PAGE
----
Waed Melaneh Shares Hope amidst Difficulty . . related to
What began as an expression of art by teenagers on a school wall in the city of Deraa, became a pro- democracy protest following the arrest and torture of the teenagers by police. The small protests that began in March 2011 spread like bush-fire. Deraa city soon became the epicenter of a national movement that called for the resignation of President Assad.
By July, four months into the protest, streets became battlefields. Assad’s opposition was widespread. The opposition groups had acquired lethal weapons and formed militia for two reasons: one, to defend themselves from oppressive police and two, to expel government forces from their local areas.
Come 2012, the situation had transformed from national protest into complex civil war between the armed opposition brigades and government forces. By the time the fighting reached the capital Damascus, a trail of deaths, destruction and displacements followed. Tens of thousands of people found themselves living as refugees in Jordan, Iraq and Lebanon. Some fled to Egypt while others had to traverse European countries seeking safety as refugees.
One family caught in the long protracted war was that of ELCG-member Waed Melaneh, a Christian from Maloula, a village located some 40 miles from Damascus. His village prides itself of being one of a handful of villages in the northeast of Damascus that still speaks Aramaic, the language of Jesus Christ. “Before the war, we lived normally, we used to go out over the weekend, meet friends, go to church every Sunday and celebrate Christmas. We adored our country”, recalled Waed.
In the last six years, the right to such privileges has changed. The situation deteriorated from bad to worse. Waed and his family helplessly watched as his village and country turned into a battlefield. His village was among the few that were protected by the government forces, security that averted Christian deaths. In other areas the battle was either between the government forces and armed opposition, or between the government forces and Islamic jihadists. Over time the country has become a place for military experiment by the superpowers. The United Nations on many occasions have made humanitarian appeal to aid Syrian refugees. One senior UN staff termed it “the largest humanitarian response in the human history”.
The prolonged war has split families and displaced children. Waed’s family and relatives have not been spared the effects of the war: “my sister lives in Amman, Jordan, and another in France”, he said. Sporadic attacks on his village later became common. “Christians live in a dangerous situation, forcing many to leave”, lamented Waed.
“They [ISIS] force Christians to convert or leave “, he explained. “I am worried about my mother who is alone in Syria, since I came to Geneva ten months ago”.
Although he is safe in Geneva, he cannot stop worrying about his mother and relatives living in Syria under challenging conditions. “Damascus has no electricity, no water, no internet. It is difficult to be here in a peaceful and safe country and not worry about my family”, reiterated Waed.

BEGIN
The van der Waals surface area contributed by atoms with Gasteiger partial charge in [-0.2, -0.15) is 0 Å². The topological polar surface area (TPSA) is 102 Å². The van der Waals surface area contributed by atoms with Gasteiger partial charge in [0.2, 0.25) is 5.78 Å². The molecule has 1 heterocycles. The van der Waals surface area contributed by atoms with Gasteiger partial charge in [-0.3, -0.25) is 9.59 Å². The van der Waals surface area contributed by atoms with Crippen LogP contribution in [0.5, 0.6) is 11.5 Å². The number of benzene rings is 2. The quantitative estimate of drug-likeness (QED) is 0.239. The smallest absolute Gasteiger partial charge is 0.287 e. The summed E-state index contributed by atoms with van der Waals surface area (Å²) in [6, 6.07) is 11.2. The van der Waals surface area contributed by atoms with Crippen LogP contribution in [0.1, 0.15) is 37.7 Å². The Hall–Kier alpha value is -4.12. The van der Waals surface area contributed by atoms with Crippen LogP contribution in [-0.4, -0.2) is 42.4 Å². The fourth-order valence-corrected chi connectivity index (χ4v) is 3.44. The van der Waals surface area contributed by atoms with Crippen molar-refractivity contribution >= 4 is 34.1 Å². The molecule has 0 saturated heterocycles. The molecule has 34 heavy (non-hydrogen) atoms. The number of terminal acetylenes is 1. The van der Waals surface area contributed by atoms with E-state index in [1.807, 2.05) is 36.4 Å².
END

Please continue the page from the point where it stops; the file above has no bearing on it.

Hopeful despite resettling challenges
Since he moved to Geneva with his wife, Joyce Saad, who works for the United Nations, Waed, an economics graduate, is faced with more challenges that he must overcome. “Whenever I watch news reports of bombs and mortar attacks in my country, I fear for my mother”, he said.
For Waed to secure a job, he has to learn the official Geneva language – French. But that also proves a hurdle. “We have a single salary, with only my wife working. I am unable to afford the high cost of tuition for French classes”, he said.
When asked how he has coped in Geneva, he said, “We are hopeful. Two months ago I applied for a Swiss driving license. Every day I wake up, pray and move on with my job search”. “I have sent my CV to many organizations”.
The couple was introduced to ELCG by Kiki Lawal, and believe that the church is a welcoming community and a place for renewing hope. Waed said, “I found very nice people. I feel comfortable and we are happy coming to the Lutheran Church. My hope is always renewed here”.
For now he hopes that he will be able to get a job, learn French and invite his aging mother to Geneva, so that he is able to take care of her.
Both Waed and Joyce are passionate about their country. Through their friendship with the Sham Trio that dates back to their time in Damascus, they organized a charity concert in the church to raise funds for the Relief and Development Center, a Damascus Catholic diocese center working with refugees, women and displaced children.
Using qanoon, clarinet and percussion instruments, the Sham Trio based in Berlin, Germany, successfully performed a traditional Syrian music concert in ELCG on Saturday, July 1, 2017.
Maureen Gumbe and Dinesh Suna used their ‘phones to stream the concert on Facebook to 248 viewers. Valarie Marinoni summarized it well on Facebook: What a wonderful moment – we are truly blessed.
The full concert was video recorded (3 cameras, fully edited) and is available on our website – and also here below: